In manufacturing, a popular method for measuring performance and driving continuous improvement is overall equipment effectiveness (OEE). This measure combines metrics on machine availability, performance and quality. But it’s also important to look at how people affect the overall effectiveness of your manufacturing process, and identify top performers and best practices.
In continuous improvement and employee engagement, the key variables to look at include cost, quality, delivery and innovation. On the shop floor, manufacturing innovation doesn’t necessarily mean designing new products, but coming up with innovative ways of doing things and driving continuous improvement.
The top performers on the shop floor are those workers who exceed expectations for those different variables and beat benchmarks, modeling best practices in the organization. Here are three success factors that help set top performers apart.
1. Capacity: First of all, people need to have the capacity for continuous improvement. This means they need time in the day that they use to improve their work. A responsible shop floor leader realizes that improving someone’s work requires taking the time to analyze underlying factors that are holding that person back, and helping the person understand how to be better. That process takes time, so you have to create the capacity for improvement.
2. Capability: The next success factor is the person’s capability in critical thinking. A critical thinker looks at problems from multiple perspectives, and uses a patient, methodical approach to solving root problems, not just symptoms. When you talk about capability, the high performers understand what inquisitive questions they need to ask in problem-solving and, more importantly, the ones that they expect to have the largest impact on resolving the problem.
3. Desire for improvement: The final success factor is a person’s desire for continuous improvement on personal and organizational levels. A desire for improvement is self-owned; it can’t be trained or forced. Lots of people don’t care; they may want to participate, but they want someone else to provide the direction. When individuals have the capacity and capability to be top performers but lack desire, they get things done, but tend to work on symptoms as opposed to root causes and have less of an impact on continuous improvement.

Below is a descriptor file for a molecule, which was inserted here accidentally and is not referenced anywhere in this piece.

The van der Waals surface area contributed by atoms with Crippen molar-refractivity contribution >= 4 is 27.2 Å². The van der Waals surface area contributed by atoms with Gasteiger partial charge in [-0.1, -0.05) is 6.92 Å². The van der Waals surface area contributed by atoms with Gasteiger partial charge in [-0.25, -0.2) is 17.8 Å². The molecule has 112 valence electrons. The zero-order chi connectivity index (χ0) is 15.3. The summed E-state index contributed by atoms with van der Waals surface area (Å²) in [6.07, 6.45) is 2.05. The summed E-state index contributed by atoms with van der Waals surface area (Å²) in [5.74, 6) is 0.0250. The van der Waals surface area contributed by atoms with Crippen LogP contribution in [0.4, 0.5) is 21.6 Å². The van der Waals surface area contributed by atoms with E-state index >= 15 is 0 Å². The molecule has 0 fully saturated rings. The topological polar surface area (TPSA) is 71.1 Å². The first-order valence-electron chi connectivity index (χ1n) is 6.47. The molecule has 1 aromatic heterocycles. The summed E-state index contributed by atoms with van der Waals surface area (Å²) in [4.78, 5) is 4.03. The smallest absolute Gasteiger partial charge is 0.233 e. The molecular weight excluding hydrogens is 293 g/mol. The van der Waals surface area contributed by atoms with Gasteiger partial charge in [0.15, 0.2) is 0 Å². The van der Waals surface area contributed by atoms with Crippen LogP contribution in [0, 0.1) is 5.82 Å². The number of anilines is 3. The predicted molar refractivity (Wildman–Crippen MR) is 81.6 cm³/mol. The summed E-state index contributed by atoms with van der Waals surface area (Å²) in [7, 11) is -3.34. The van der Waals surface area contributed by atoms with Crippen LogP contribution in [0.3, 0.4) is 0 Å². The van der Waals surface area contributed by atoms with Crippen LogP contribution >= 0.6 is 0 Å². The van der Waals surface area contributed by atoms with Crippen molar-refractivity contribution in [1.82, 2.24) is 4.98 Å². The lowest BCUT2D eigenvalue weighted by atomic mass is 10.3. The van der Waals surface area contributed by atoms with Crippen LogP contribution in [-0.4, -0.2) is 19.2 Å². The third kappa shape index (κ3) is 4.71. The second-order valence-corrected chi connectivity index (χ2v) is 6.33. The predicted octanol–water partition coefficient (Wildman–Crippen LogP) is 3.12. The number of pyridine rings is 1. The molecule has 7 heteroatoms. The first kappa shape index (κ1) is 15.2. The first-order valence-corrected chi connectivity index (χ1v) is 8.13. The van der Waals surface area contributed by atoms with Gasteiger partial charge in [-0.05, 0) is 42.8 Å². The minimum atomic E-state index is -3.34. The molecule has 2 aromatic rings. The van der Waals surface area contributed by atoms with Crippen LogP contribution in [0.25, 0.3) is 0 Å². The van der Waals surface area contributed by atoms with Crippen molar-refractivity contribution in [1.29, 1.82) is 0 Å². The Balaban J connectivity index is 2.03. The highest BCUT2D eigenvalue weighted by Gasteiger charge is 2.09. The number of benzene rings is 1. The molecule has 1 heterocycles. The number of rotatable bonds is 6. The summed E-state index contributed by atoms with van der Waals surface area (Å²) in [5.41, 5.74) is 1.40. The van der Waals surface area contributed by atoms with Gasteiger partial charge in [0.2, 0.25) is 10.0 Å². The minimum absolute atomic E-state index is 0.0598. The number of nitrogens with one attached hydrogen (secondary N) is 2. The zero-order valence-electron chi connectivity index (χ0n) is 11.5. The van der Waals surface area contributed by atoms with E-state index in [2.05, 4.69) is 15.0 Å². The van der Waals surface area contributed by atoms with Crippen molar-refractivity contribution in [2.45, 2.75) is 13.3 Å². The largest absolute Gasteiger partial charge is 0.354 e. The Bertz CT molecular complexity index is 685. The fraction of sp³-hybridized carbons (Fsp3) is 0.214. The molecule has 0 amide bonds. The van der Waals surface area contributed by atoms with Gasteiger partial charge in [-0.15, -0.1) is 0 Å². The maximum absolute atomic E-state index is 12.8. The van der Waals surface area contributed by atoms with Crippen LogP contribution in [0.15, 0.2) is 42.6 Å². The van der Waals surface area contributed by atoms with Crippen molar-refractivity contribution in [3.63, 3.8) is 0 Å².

As people with capacity, capability and desire start working on a manufacturing problem, seeing their self-discovery and ownership of the work is absolutely electric. It’s fun to watch, and each success builds on the last one. When people find out they’re able to do things they never would have suspected, it builds confidence. They also need to work for an organization that allows them freedom to build this confidence and acquire the tools they require to become successful.
Too often, manufacturing leaders tend to micromanage or discourage others from improving their skills, because they’re insecure about their own contribution to the organization. But when leaders let the people closest to the work do the problem solving, those people are working with the actual details of the manufacturing process, instead of basing their problem-solving on documentation. There’s a huge value in getting as many people as possible to think like top performers and in creating a culture of continuous improvement that starts at the top.